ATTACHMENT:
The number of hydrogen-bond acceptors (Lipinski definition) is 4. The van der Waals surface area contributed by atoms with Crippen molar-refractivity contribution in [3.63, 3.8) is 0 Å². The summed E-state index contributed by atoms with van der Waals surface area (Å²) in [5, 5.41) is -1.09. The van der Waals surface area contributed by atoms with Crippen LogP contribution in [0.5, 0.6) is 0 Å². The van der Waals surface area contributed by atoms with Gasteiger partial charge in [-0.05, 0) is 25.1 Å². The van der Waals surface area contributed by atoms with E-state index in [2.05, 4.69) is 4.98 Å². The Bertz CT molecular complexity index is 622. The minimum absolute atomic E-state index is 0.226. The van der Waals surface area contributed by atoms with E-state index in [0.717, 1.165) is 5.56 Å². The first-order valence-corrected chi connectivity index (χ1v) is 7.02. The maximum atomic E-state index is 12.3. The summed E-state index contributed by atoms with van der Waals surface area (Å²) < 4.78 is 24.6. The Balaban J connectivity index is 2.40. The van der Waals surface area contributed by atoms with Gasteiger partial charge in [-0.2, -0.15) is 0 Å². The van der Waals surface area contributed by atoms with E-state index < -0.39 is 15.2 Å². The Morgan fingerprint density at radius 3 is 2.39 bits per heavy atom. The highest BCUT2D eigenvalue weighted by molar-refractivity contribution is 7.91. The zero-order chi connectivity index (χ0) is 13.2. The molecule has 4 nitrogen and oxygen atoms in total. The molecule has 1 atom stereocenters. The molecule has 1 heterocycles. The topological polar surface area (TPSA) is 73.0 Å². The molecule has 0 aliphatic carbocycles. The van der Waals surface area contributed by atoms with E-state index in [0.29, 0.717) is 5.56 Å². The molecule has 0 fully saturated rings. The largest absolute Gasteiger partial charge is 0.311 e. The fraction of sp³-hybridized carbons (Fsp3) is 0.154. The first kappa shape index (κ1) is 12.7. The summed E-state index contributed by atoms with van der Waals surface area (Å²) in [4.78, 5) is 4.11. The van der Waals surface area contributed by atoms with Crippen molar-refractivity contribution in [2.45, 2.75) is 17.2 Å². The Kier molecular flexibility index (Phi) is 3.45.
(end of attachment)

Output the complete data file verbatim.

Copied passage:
The number of hydrogen-bond acceptors (Lipinski definition) is 4. The van der Waals surface area contributed by atoms with Crippen molar-refractivity contribution in [3.63, 3.8) is 0 Å². The summed E-state index contributed by atoms with van der Waals surface area (Å²) in [5, 5.41) is -1.09. The van der Waals surface area contributed by atoms with Crippen LogP contribution in [0.5, 0.6) is 0 Å². The van der Waals surface area contributed by atoms with Gasteiger partial charge in [-0.05, 0) is 25.1 Å². The van der Waals surface area contributed by atoms with E-state index in [2.05, 4.69) is 4.98 Å². The Bertz CT molecular complexity index is 622. The minimum absolute atomic E-state index is 0.226. The van der Waals surface area contributed by atoms with E-state index in [0.717, 1.165) is 5.56 Å². The first-order valence-corrected chi connectivity index (χ1v) is 7.02. The maximum atomic E-state index is 12.3. The summed E-state index contributed by atoms with van der Waals surface area (Å²) < 4.78 is 24.6. The Balaban J connectivity index is 2.40. The van der Waals surface area contributed by atoms with Gasteiger partial charge in [-0.2, -0.15) is 0 Å². The van der Waals surface area contributed by atoms with E-state index < -0.39 is 15.2 Å². The Morgan fingerprint density at radius 3 is 2.39 bits per heavy atom. The highest BCUT2D eigenvalue weighted by molar-refractivity contribution is 7.91. The zero-order chi connectivity index (χ0) is 13.2. The molecule has 4 nitrogen and oxygen atoms in total. The molecule has 1 atom stereocenters. The molecule has 1 heterocycles. The topological polar surface area (TPSA) is 73.0 Å². The molecule has 0 aliphatic carbocycles. The van der Waals surface area contributed by atoms with E-state index in [0.29, 0.717) is 5.56 Å². The molecule has 0 fully saturated rings. The largest absolute Gasteiger partial charge is 0.311 e. The fraction of sp³-hybridized carbons (Fsp3) is 0.154. The first kappa shape index (κ1) is 12.7. The summed E-state index contributed by atoms with van der Waals surface area (Å²) in [4.78, 5) is 4.11. The van der Waals surface area contributed by atoms with Crippen molar-refractivity contribution in [2.45, 2.75) is 17.2 Å². The Kier molecular flexibility index (Phi) is 3.45.